Earth 2 #12 (DC) - The long lead time involved in comics makes me think that it's just a haunting coincidence that this issue opens with a fight scene staged in the sky above Boston, with the people of Boston looking on in awe and fear. Still pretty unsettling. Anyway, this is the conclusion of the Dr. Fate storyline, which has honestly slowed this book down a bit too much and detracted from its generally strong first year. Here, after all this buildup, the villain is dispatched almost offhandedly, so the story just sputters to a close, having now introduced Dr. Fate as one of the book's heroes. At least the ending signals that Steppenwolf has finally made his presence known, so things should pick up again next month; the Apokolips material in this book has been really good.

Green Arrow #20 (DC) - I'm willing to give Jeff Lemire the benefit of the doubt, but four issues in, his Green Arrow isn't really bad so much as utterly forgettable, with little of substance and little reason to care about any of these characters — the villain Komodo is arguably the most realized character so far, and even he's not too deep. Andrea Sorrentino's art is nice, all moody and shadowy, but doesn't seem especially well-suited to this story, either.

Hawkeye #10 (Marvel) - Matt Fraction's Hawkeye has had a really strong and coherent aesthetic, even when regular artist David Aja is replaced by fill-ins. Francisco Francavilla, this issue's guest artist, doesn't fit as neatly into the series' overall look, but that's appropriate since this issue is a bit of a departure, taking on the perspective of an assassin working for the "bro"-happy mobsters who have dogged Hawkeye throughout this series. It's gorgeous work. Fraction weaves together the assassin's tortured, unhappy past with the present, in which the man, undercover, exchanges some flirtatious banter at a party with the female Hawkeye Kate Bishop. The pages in the present have a warm, calm vibe, with pages laid out in neat rows of square panels, all closeups of faces and hands as these partygoers bond, Kate not realizing who this man actually is. The flashbacks are more fragmentary, with Francavilla's pages exploding into baroque designs, panels fanning out from central acts of violence, yellow and red and orange flowing across the pages to contrast against the cool midnight blue of the Kate pages. Great design, great art, and a haunting story. More proof that this is one of Marvel's very best comics.

Indestructible Hulk #7 (Marvel) - Mark Waid's new take on the Hulk as a S.H.I.E.L.D. agent has been pretty fun right along, but it's reached new levels of insanity with this current arc — drawn by Walt Simonson! — in which Hulk time travels to the past and crosses over to the Asgardian realms, teaming up with Thor against Frost Giants. There's nothing here as wild as last issue's cliffhanger pinup of the Hulk lifting Thor's hammer (though that's paid off nicely with some unexpected humor) but it's just a solid, well-crafted issue of action. And seeing Simonson tackle Thor, one of his signature characters, is always a big pleasure.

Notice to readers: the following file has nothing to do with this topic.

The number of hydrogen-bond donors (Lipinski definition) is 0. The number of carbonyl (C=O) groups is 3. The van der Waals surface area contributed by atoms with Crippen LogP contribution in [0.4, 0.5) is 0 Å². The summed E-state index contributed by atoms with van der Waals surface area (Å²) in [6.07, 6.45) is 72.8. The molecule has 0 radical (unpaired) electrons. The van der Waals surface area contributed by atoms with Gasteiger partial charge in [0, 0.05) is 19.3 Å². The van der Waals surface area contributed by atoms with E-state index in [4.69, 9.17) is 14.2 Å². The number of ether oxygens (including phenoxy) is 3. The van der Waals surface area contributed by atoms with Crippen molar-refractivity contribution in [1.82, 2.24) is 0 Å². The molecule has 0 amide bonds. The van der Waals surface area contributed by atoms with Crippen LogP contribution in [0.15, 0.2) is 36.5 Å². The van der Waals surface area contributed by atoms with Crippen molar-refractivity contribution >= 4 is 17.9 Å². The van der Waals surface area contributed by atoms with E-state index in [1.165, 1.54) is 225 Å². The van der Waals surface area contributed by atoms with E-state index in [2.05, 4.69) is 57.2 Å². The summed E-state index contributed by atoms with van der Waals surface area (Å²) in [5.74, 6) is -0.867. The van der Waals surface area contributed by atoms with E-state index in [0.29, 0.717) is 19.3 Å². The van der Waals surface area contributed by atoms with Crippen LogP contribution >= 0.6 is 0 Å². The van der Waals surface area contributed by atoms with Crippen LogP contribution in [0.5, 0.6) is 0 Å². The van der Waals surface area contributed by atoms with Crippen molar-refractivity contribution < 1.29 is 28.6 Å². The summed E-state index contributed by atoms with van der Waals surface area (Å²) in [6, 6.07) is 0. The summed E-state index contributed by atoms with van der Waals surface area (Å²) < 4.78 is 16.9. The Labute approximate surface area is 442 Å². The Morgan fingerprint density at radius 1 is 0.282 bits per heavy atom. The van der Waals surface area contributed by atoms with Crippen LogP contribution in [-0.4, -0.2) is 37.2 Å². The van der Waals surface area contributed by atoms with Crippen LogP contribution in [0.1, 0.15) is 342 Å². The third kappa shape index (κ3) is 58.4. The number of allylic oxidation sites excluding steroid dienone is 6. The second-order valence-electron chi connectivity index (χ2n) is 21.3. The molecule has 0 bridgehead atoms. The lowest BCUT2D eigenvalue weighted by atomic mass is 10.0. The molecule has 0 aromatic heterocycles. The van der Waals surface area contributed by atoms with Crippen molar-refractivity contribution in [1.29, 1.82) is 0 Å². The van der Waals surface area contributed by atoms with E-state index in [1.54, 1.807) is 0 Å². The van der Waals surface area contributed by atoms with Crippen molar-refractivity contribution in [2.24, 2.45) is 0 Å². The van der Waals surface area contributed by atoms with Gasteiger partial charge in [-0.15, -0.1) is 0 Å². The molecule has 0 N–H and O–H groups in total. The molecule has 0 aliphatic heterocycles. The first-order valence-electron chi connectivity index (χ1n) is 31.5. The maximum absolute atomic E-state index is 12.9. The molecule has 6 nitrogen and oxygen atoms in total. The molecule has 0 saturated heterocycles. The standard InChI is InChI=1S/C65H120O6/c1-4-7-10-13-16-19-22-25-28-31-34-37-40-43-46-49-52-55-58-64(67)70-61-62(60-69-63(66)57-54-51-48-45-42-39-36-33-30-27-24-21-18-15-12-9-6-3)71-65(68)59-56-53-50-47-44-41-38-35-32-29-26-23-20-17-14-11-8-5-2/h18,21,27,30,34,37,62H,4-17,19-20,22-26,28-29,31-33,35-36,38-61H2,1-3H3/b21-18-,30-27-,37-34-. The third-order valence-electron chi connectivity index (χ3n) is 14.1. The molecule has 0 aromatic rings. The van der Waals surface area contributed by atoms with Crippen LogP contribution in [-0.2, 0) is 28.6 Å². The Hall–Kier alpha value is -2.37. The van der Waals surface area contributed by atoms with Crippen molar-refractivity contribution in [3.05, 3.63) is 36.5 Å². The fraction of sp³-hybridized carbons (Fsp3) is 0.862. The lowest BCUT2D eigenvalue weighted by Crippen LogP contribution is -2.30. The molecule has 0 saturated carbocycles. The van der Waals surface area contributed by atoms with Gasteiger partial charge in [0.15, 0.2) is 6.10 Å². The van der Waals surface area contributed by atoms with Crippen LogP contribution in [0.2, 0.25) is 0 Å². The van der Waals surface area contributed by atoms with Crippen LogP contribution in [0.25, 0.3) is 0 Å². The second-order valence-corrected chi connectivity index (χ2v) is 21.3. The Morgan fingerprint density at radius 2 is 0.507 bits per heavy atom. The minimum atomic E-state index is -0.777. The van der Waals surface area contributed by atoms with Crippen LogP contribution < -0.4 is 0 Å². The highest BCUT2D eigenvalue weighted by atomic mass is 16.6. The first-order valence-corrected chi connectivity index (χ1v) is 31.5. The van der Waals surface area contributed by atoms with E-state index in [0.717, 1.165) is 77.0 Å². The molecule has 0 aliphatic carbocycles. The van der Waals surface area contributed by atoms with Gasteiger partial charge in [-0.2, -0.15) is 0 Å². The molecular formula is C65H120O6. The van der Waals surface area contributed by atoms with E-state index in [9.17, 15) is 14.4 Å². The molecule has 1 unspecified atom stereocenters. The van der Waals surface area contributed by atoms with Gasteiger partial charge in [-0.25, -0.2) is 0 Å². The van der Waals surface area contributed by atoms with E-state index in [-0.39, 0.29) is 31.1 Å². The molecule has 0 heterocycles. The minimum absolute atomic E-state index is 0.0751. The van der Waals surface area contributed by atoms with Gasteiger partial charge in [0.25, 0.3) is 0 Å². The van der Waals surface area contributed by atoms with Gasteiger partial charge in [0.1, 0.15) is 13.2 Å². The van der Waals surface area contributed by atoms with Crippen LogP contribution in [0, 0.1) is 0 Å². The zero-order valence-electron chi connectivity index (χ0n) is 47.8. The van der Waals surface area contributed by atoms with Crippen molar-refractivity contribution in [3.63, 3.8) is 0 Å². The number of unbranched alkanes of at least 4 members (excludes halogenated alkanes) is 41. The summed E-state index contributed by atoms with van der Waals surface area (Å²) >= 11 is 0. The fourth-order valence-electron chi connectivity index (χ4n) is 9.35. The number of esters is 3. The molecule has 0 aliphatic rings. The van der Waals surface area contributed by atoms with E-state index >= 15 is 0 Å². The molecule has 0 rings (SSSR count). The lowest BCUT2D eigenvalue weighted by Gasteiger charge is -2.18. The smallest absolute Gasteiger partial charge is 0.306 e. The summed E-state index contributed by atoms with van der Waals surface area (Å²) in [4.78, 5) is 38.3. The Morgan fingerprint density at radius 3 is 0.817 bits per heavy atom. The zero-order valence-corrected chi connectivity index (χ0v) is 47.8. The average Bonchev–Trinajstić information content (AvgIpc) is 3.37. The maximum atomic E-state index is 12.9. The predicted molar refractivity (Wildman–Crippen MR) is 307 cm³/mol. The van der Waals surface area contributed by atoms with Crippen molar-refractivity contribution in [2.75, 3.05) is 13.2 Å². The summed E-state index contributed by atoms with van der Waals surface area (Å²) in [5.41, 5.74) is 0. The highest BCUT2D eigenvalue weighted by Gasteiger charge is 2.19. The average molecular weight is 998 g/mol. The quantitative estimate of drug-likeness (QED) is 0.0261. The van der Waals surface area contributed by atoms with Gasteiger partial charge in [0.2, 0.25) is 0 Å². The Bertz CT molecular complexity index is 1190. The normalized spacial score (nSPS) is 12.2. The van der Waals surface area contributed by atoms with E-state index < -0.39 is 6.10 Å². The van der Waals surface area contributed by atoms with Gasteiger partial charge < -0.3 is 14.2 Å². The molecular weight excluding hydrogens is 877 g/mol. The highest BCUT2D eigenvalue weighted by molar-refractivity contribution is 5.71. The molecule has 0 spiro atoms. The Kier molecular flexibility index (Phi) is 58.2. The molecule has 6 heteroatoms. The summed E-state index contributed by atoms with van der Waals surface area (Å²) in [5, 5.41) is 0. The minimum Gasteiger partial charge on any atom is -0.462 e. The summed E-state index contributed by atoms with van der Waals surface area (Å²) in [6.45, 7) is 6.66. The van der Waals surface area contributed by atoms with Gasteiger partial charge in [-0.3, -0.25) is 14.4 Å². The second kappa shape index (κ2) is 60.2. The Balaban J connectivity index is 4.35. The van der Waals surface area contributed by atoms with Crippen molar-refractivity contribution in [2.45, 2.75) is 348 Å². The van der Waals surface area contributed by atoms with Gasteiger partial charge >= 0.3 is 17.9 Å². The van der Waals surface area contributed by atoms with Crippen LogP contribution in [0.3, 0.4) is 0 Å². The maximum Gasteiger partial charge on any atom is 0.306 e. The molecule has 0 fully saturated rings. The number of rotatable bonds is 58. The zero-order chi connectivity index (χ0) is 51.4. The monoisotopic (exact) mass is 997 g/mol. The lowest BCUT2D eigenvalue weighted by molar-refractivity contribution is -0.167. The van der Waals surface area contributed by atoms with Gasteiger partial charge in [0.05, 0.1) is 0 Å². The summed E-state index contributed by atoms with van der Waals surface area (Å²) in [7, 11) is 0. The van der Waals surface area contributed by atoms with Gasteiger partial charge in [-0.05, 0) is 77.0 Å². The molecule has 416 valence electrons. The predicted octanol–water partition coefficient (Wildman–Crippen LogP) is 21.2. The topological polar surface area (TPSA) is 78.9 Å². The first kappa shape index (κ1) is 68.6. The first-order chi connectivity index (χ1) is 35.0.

Iron Man #9 (Marvel) - Kieron Gillen's Iron Man finally seems to be ramping up in a big way, and this is a promising start to what looks like it's going to be an epic new arc. Dale Eaglesham replaces Greg Land for this issue, and the difference is obvious. Eaglesham's art is as slick and shiny as Land's during the scenes of Iron Man and Death's Head stalking the android 451, all glistening metal surfaces, but with far more personality and weight than any of Land's stiff figures. Then, when Tony's confrontation with 451 gets upended at the end of the issue, and the android makes a big deal of using outdated film reels from the past, the shift in style that Eaglesham pulls off makes the effect as jarring and potent on the reader as it must be for Tony — the lush, shaded grayscale of those movie frames is a great contrast against all the shiny metal that dominates the rest of the issue.

The Movement #1 (DC) - Like a bad punchline, DC's tone-deaf attempt to cash in on the "Occupy" movement reeks of desperation. It's just silly, obviously the result of some out-of-touch editors trying to figure out what young people want, and winding up with teens in masks holding up smart phones and tablets emblazoned with the message "I C U." Gail Simone should know better, but apparently doesn't, so she gamely introduces all these generic teen characters amidst confusing and truncated fight scenes, while Freddie Williams II seems to have settled on a new style to imitate, channeling Sean Murphy and doing OK at it — the linework is decent, though the layouts are unnecessarily cluttered. But even a genuinely amazing artist couldn't really salvage such an ill-conceived project, and there's obviously little chance of this making it past its first year.

Swamp Thing #20 (DC) - Scott Snyder ducked off Swamp Thing after slogging through "Rotworld," leaving Charles Soule to pick up the pieces, with Kano providing the art. Soule's doing a pretty good job so far, dealing very poignantly with the aftermath of "Rotworld," which whatever else it did, left the title character feeling less human than ever, more adrift from what he once was. Here, Swamp Thing is trapped in a nightmare by Scarecrow's fear toxin, facing ghosts of the happy human life he might've had with Abby, while outside in the real world his plant powers run amok and nearly destroy Metropolis. There's a nice moment at the end of the issue where Swamp Thing points out that Superman, too, isn't human and only chooses to act human, though Soule has Supes respond in a pretty lame way, urging Swamp Thing to help people. Pretty good stuff, and Kano's art is more cartoony and clean than his predecessors, though he does ape the inventive layouts of Yanick Paquette, who himself was inspired by Steve Bissette's art on the old Alan Moore run. Nice sense of continuity.